"Homeward Bound," by Simon and Garfunkel
I would put on "head phones" and hit play on my "Walkman" to listen to this song. My friend and I would sit between the cars of the train as we zipped though the English countryside during our junior year abroad. If we'd thought ahead, we'd sip whiskey from a flask and smoke cigarettes and be wistful travelers without a home and happy to be so.

"The Dangling Conversation," by Simon and Garfunkel
I came to this song late in life, last fall actually when the final novella was composed, and it so summed up my character's disconnection from his lost love, his inability to connect with his current life, his general sense of having failed to take advantage of the most promising moments of his life, of having squandered his greatest opportunity, that I actually paid cash to quote the song in the book. It's a melancholy tune about missed connections, the concluding notes of the final novella.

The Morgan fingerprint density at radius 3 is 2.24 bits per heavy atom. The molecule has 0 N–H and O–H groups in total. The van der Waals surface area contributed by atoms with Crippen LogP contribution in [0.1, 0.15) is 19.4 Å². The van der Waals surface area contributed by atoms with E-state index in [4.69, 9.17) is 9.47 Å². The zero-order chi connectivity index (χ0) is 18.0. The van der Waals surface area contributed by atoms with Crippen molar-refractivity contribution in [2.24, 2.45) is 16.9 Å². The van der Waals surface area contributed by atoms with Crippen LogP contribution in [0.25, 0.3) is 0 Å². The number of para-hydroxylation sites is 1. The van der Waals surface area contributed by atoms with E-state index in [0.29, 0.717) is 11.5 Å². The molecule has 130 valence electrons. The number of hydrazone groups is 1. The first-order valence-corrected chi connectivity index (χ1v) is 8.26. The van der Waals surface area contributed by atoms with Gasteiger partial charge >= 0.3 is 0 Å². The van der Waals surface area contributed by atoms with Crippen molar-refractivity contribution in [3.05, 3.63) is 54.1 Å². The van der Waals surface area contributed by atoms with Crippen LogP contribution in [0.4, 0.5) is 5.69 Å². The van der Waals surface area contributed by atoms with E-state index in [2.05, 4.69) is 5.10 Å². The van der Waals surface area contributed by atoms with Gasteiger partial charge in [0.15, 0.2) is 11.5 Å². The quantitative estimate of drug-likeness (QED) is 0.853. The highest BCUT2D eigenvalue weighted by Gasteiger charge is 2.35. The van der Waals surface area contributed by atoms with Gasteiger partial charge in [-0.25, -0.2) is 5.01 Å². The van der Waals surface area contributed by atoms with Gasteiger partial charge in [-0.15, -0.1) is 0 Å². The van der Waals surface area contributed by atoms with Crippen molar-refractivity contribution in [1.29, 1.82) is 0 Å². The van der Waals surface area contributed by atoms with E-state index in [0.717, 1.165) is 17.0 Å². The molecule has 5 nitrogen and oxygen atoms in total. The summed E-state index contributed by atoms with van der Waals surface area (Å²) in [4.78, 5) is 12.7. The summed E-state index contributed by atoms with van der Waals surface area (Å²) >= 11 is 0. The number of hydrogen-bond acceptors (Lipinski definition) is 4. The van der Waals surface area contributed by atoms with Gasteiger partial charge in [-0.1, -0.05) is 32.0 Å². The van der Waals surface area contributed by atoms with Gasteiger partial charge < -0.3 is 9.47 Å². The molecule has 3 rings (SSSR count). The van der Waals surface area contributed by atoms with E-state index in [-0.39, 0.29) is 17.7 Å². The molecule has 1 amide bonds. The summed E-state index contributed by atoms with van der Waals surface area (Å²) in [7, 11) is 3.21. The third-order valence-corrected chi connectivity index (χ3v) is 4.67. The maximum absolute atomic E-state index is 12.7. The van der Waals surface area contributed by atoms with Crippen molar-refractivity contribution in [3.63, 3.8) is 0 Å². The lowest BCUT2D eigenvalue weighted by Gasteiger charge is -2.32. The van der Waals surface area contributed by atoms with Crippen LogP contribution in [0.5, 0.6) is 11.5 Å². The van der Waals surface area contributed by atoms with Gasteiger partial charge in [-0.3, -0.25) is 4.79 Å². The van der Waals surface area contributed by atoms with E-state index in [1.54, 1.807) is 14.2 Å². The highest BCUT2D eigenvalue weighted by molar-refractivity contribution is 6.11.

Michael Ruhlman and In Short Measures links:

the author's website

Kirkus review
Publishers Weekly review
Washington Independent Review of Books review

also at Largehearted Boy:

Book Notes (2015 - ) (authors create music playlists for their book)
Book Notes (2012 - 2014) (authors create music playlists for their book)
Book Notes (2005 - 2011) (authors create music playlists for their book)
my 11 favorite Book Notes playlist essays